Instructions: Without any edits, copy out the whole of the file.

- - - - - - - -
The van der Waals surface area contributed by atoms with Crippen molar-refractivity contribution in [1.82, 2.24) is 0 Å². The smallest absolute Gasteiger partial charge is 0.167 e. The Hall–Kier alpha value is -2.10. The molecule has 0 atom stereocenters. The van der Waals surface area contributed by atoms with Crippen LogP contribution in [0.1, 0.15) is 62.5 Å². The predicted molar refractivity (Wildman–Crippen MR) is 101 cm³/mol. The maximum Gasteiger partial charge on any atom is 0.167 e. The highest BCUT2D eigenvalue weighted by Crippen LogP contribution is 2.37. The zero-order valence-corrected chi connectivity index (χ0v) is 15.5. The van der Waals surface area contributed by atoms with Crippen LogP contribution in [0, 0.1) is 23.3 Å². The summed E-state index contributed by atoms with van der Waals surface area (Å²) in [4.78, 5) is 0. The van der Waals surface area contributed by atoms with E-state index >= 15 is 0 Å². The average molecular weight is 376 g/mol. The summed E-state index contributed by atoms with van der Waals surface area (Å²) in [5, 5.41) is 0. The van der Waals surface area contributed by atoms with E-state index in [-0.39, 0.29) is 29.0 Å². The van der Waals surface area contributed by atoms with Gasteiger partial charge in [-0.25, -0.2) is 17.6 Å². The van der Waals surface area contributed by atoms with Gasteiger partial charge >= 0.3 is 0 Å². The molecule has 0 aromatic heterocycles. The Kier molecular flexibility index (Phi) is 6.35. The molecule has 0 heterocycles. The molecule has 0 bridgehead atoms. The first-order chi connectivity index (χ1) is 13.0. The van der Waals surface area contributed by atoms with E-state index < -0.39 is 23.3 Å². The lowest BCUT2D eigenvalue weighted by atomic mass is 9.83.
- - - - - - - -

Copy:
The van der Waals surface area contributed by atoms with Crippen molar-refractivity contribution in [1.82, 2.24) is 0 Å². The smallest absolute Gasteiger partial charge is 0.167 e. The Hall–Kier alpha value is -2.10. The molecule has 0 atom stereocenters. The van der Waals surface area contributed by atoms with Crippen LogP contribution in [0.1, 0.15) is 62.5 Å². The predicted molar refractivity (Wildman–Crippen MR) is 101 cm³/mol. The maximum Gasteiger partial charge on any atom is 0.167 e. The highest BCUT2D eigenvalue weighted by Crippen LogP contribution is 2.37. The zero-order valence-corrected chi connectivity index (χ0v) is 15.5. The van der Waals surface area contributed by atoms with Crippen LogP contribution in [0, 0.1) is 23.3 Å². The summed E-state index contributed by atoms with van der Waals surface area (Å²) in [4.78, 5) is 0. The van der Waals surface area contributed by atoms with E-state index >= 15 is 0 Å². The average molecular weight is 376 g/mol. The summed E-state index contributed by atoms with van der Waals surface area (Å²) in [5, 5.41) is 0. The van der Waals surface area contributed by atoms with E-state index in [-0.39, 0.29) is 29.0 Å². The van der Waals surface area contributed by atoms with Gasteiger partial charge in [-0.25, -0.2) is 17.6 Å². The van der Waals surface area contributed by atoms with Gasteiger partial charge >= 0.3 is 0 Å². The molecule has 0 aromatic heterocycles. The Kier molecular flexibility index (Phi) is 6.35. The molecule has 0 heterocycles. The molecule has 0 bridgehead atoms. The first-order chi connectivity index (χ1) is 13.0. The van der Waals surface area contributed by atoms with E-state index < -0.39 is 23.3 Å². The lowest BCUT2D eigenvalue weighted by atomic mass is 9.83.